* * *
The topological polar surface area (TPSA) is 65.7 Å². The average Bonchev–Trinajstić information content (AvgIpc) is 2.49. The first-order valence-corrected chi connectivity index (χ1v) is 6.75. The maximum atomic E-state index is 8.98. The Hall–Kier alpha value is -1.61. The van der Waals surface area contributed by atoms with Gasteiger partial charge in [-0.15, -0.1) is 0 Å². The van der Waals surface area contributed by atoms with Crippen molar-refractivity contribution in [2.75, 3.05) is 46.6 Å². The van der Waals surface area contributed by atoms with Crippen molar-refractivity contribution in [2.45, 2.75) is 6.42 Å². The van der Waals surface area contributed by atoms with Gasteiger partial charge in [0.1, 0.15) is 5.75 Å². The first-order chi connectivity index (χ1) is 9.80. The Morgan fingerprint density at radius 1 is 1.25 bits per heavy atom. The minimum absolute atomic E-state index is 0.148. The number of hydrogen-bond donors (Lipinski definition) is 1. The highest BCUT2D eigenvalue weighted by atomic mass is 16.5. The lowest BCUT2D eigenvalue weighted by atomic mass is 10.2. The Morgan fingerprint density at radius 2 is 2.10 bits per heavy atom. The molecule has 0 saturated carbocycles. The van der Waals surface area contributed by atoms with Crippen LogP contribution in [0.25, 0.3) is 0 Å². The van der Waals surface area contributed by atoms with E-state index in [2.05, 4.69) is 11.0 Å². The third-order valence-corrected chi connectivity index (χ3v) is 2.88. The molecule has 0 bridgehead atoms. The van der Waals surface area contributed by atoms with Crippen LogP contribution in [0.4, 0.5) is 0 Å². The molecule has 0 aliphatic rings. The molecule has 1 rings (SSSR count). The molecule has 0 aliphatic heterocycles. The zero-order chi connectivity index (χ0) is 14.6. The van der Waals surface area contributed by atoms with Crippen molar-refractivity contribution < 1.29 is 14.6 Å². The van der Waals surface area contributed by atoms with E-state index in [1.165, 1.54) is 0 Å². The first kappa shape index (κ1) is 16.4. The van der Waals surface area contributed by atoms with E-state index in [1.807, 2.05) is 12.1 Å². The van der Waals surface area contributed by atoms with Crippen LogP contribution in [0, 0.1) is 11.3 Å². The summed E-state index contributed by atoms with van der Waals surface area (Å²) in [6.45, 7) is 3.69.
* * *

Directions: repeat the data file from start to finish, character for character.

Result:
The topological polar surface area (TPSA) is 65.7 Å². The average Bonchev–Trinajstić information content (AvgIpc) is 2.49. The first-order valence-corrected chi connectivity index (χ1v) is 6.75. The maximum atomic E-state index is 8.98. The Hall–Kier alpha value is -1.61. The van der Waals surface area contributed by atoms with Gasteiger partial charge in [-0.15, -0.1) is 0 Å². The van der Waals surface area contributed by atoms with Crippen molar-refractivity contribution in [2.75, 3.05) is 46.6 Å². The van der Waals surface area contributed by atoms with Crippen molar-refractivity contribution in [2.45, 2.75) is 6.42 Å². The van der Waals surface area contributed by atoms with Gasteiger partial charge in [0.1, 0.15) is 5.75 Å². The first-order chi connectivity index (χ1) is 9.80. The Morgan fingerprint density at radius 1 is 1.25 bits per heavy atom. The minimum absolute atomic E-state index is 0.148. The number of hydrogen-bond donors (Lipinski definition) is 1. The highest BCUT2D eigenvalue weighted by atomic mass is 16.5. The lowest BCUT2D eigenvalue weighted by atomic mass is 10.2. The Morgan fingerprint density at radius 2 is 2.10 bits per heavy atom. The molecule has 0 saturated carbocycles. The van der Waals surface area contributed by atoms with Crippen LogP contribution in [0.25, 0.3) is 0 Å². The van der Waals surface area contributed by atoms with E-state index in [2.05, 4.69) is 11.0 Å². The third-order valence-corrected chi connectivity index (χ3v) is 2.88. The molecule has 0 bridgehead atoms. The van der Waals surface area contributed by atoms with Crippen LogP contribution in [0.4, 0.5) is 0 Å². The molecule has 0 aliphatic rings. The molecule has 1 rings (SSSR count). The molecule has 0 aliphatic heterocycles. The zero-order chi connectivity index (χ0) is 14.6. The van der Waals surface area contributed by atoms with Crippen molar-refractivity contribution < 1.29 is 14.6 Å². The van der Waals surface area contributed by atoms with E-state index in [1.165, 1.54) is 0 Å². The first kappa shape index (κ1) is 16.4. The van der Waals surface area contributed by atoms with E-state index in [1.807, 2.05) is 12.1 Å². The van der Waals surface area contributed by atoms with Crippen LogP contribution in [0, 0.1) is 11.3 Å². The summed E-state index contributed by atoms with van der Waals surface area (Å²) in [6.45, 7) is 3.69.